Part 1: Sketches due Tuesday January 19
Your first project is to generate conceptual designs for three toys. Each toy should be based on a fundamental physical concept. Examples of existing toys like this would be slinkys, rockets with baking soda/vinegar fuel, and tinker toys. Your toys can all use the same physical principle or they can each be based on a different one. Your toys should
- attract a child's attention,
- be interactive and fun,
- be self explanatory,
- be durable and safe,
- ideally allow for cooperative play with groups of children, and
- ideally engage all of a child's senses.
Your toys do not have to be original inventions; they can be variations on existing toys.
Create a project and upload your three hand sketches (not computer-generated drawings) to this pool by Tuesday January 19.
Part 2: Presentation in class Tuesday January 19
On Tuesday, you should be ready to present ONE of your concepts to the class.
Your presentation should cover:
- What is the physical principle underlying the toy?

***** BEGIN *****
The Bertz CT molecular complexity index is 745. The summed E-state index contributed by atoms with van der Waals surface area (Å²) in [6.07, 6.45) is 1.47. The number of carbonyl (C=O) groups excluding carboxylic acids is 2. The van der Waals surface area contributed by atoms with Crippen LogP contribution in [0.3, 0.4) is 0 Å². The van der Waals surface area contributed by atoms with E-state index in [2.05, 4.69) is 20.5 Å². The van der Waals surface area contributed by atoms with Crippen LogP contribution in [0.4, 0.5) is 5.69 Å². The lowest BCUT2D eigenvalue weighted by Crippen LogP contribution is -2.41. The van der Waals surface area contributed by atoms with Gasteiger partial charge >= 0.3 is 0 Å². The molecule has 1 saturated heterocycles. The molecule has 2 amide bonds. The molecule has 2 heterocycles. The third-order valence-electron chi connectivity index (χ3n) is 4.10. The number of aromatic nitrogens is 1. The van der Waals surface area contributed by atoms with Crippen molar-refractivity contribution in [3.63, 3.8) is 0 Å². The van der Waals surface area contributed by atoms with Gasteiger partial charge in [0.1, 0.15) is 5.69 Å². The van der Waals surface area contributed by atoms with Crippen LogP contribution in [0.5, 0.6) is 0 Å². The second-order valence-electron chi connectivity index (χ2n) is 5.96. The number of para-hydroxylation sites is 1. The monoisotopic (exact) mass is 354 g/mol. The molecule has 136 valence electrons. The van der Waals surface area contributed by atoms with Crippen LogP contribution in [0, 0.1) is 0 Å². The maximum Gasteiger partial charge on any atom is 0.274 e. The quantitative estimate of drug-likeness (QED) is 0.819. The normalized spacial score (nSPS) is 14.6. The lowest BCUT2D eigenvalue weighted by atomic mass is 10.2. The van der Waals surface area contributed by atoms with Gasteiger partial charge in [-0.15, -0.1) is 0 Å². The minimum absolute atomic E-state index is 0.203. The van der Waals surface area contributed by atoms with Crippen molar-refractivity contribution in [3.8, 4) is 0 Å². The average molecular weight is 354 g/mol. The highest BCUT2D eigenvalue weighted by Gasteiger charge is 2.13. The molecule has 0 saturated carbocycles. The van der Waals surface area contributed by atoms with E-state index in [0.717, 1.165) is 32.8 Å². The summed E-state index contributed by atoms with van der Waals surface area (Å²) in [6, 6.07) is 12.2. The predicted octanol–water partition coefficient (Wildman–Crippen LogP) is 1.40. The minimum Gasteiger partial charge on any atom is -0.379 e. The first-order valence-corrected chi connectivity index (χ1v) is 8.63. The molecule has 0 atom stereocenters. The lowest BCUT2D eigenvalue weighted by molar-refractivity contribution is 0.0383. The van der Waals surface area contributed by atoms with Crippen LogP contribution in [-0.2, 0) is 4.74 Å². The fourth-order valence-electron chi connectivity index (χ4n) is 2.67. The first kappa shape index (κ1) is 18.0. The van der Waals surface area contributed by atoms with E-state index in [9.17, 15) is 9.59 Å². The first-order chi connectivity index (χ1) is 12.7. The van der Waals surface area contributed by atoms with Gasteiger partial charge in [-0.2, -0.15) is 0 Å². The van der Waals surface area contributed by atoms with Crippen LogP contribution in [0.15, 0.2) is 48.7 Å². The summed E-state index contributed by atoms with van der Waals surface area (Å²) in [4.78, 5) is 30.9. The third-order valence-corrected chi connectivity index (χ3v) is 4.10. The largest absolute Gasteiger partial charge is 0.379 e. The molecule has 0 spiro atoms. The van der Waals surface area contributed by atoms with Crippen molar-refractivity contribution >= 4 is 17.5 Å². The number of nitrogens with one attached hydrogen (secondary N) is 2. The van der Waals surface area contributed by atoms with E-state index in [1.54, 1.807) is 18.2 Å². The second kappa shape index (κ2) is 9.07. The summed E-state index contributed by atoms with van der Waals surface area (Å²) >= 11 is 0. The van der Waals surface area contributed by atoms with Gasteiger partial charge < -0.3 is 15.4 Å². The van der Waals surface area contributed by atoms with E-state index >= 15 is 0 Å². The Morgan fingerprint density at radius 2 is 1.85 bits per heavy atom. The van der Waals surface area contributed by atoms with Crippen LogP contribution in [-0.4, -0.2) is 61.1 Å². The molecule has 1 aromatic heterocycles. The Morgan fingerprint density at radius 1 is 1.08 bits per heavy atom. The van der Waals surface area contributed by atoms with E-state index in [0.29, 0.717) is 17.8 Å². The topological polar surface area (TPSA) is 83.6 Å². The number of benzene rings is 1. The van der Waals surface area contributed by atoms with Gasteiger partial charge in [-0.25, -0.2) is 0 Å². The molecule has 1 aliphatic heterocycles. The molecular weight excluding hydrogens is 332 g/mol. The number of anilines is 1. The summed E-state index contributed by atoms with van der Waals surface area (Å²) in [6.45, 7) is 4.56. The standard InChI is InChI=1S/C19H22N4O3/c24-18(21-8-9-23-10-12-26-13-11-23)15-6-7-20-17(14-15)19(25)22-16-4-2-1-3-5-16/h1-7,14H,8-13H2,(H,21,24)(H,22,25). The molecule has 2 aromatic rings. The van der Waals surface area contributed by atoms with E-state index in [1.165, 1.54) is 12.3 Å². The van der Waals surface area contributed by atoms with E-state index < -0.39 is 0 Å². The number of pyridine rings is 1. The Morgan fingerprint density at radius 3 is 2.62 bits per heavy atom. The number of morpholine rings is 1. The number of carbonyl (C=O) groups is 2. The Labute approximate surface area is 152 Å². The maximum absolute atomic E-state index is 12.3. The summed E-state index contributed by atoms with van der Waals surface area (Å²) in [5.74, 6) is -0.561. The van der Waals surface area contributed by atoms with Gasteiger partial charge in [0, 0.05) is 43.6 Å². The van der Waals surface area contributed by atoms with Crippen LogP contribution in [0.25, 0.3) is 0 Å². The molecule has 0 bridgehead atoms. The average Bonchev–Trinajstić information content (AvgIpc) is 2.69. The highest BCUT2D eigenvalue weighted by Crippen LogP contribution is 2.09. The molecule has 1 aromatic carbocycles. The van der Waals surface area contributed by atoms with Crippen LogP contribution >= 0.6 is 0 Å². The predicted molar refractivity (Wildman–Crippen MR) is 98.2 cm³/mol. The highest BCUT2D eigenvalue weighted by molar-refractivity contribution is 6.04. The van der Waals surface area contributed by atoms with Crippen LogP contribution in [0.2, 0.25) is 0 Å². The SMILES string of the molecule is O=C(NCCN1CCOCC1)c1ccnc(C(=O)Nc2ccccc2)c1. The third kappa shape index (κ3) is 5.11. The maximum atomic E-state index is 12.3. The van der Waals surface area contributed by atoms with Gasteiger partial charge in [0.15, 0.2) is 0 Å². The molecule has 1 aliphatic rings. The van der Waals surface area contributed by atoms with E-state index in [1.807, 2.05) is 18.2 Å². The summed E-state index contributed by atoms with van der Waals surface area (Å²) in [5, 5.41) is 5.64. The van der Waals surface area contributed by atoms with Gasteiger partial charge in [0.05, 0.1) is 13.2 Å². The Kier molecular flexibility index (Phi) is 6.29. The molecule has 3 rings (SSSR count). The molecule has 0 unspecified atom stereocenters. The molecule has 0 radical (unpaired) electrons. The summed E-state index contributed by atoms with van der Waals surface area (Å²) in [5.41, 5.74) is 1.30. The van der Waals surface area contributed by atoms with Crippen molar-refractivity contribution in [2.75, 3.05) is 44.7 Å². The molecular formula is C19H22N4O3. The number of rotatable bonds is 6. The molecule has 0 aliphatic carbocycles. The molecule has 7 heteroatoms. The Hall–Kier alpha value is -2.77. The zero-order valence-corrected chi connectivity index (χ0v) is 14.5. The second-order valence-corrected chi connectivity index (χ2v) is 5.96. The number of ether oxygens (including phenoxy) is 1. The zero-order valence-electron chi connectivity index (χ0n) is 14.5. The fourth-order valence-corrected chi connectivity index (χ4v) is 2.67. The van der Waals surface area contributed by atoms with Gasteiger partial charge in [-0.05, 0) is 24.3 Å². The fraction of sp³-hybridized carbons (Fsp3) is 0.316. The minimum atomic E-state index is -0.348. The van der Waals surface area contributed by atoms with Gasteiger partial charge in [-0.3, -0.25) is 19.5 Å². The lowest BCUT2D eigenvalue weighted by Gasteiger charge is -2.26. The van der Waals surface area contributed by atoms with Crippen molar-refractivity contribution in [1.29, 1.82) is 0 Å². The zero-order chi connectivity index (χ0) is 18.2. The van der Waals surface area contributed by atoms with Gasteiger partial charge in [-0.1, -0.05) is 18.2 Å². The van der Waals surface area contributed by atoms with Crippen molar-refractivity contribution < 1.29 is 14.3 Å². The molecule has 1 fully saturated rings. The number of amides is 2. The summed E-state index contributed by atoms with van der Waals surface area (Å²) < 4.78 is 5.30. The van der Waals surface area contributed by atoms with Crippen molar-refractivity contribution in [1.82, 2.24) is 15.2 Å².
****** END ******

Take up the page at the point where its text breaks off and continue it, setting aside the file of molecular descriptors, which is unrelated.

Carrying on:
- What age group is the toy designed for?
- How does the toy work/how does the child (or children) play with the toy?
- Where did the idea for your toy come from?
Your presentation should take only two or three minutes.
Part 3: Documentation due Thursday January 21
For each toy concept, add the following information to your project:
- the principle your toy is based on,
- a sketch of the toy (a second better sketch if necessary),
- a description of how the child (or children) will interact with the toy,
- a brief discussion of construction cost, durability and safety.
- what you learned by thinking about children's toys (and what you learned as a child when you played with toys).
Introduction to rapid design through virtual and physical prototyping. The class will cover the design process, problem solving methods, interdisciplinary team work, current industrial practice, an...more